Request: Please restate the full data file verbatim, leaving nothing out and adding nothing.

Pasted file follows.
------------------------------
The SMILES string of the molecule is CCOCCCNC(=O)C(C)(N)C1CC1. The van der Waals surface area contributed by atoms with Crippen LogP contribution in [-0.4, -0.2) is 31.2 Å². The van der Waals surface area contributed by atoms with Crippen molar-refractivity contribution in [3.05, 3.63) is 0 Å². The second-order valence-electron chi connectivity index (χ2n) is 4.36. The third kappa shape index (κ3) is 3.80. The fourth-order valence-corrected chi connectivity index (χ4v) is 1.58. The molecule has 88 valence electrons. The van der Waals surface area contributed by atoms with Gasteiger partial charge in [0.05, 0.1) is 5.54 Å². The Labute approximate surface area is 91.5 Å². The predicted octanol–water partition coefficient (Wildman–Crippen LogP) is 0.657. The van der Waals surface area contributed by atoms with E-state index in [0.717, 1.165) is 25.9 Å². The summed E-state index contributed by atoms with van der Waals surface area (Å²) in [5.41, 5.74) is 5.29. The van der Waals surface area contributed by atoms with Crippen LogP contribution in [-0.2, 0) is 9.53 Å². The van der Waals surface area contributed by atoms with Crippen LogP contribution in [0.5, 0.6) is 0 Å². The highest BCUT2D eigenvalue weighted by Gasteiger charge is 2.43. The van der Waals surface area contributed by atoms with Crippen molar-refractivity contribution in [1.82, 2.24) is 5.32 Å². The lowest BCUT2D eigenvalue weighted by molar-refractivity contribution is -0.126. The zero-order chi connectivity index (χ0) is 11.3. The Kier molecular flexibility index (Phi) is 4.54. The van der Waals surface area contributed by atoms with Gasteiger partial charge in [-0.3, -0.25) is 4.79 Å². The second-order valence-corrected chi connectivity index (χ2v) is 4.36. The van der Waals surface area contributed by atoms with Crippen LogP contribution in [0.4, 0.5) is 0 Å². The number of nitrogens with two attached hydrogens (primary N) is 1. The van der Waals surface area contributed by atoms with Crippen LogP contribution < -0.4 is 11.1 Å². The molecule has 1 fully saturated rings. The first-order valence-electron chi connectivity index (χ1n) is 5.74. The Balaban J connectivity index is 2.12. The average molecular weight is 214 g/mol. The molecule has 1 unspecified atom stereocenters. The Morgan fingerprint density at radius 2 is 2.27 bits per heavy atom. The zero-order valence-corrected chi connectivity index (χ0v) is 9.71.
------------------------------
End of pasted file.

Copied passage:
The SMILES string of the molecule is CCOCCCNC(=O)C(C)(N)C1CC1. The van der Waals surface area contributed by atoms with Crippen LogP contribution in [-0.4, -0.2) is 31.2 Å². The van der Waals surface area contributed by atoms with Crippen molar-refractivity contribution in [3.05, 3.63) is 0 Å². The second-order valence-electron chi connectivity index (χ2n) is 4.36. The third kappa shape index (κ3) is 3.80. The fourth-order valence-corrected chi connectivity index (χ4v) is 1.58. The molecule has 88 valence electrons. The van der Waals surface area contributed by atoms with Gasteiger partial charge in [0.05, 0.1) is 5.54 Å². The Labute approximate surface area is 91.5 Å². The predicted octanol–water partition coefficient (Wildman–Crippen LogP) is 0.657. The van der Waals surface area contributed by atoms with E-state index in [0.717, 1.165) is 25.9 Å². The summed E-state index contributed by atoms with van der Waals surface area (Å²) in [5.41, 5.74) is 5.29. The van der Waals surface area contributed by atoms with Crippen LogP contribution in [-0.2, 0) is 9.53 Å². The van der Waals surface area contributed by atoms with Crippen LogP contribution in [0.5, 0.6) is 0 Å². The highest BCUT2D eigenvalue weighted by Gasteiger charge is 2.43. The van der Waals surface area contributed by atoms with Crippen molar-refractivity contribution in [1.82, 2.24) is 5.32 Å². The lowest BCUT2D eigenvalue weighted by molar-refractivity contribution is -0.126. The zero-order chi connectivity index (χ0) is 11.3. The Kier molecular flexibility index (Phi) is 4.54. The van der Waals surface area contributed by atoms with Gasteiger partial charge in [-0.3, -0.25) is 4.79 Å². The second-order valence-corrected chi connectivity index (χ2v) is 4.36. The van der Waals surface area contributed by atoms with Crippen LogP contribution in [0.4, 0.5) is 0 Å². The number of nitrogens with two attached hydrogens (primary N) is 1. The van der Waals surface area contributed by atoms with Crippen LogP contribution < -0.4 is 11.1 Å². The molecule has 1 fully saturated rings. The first-order valence-electron chi connectivity index (χ1n) is 5.74. The Balaban J connectivity index is 2.12. The average molecular weight is 214 g/mol. The molecule has 1 unspecified atom stereocenters. The Morgan fingerprint density at radius 2 is 2.27 bits per heavy atom. The zero-order valence-corrected chi connectivity index (χ0v) is 9.71.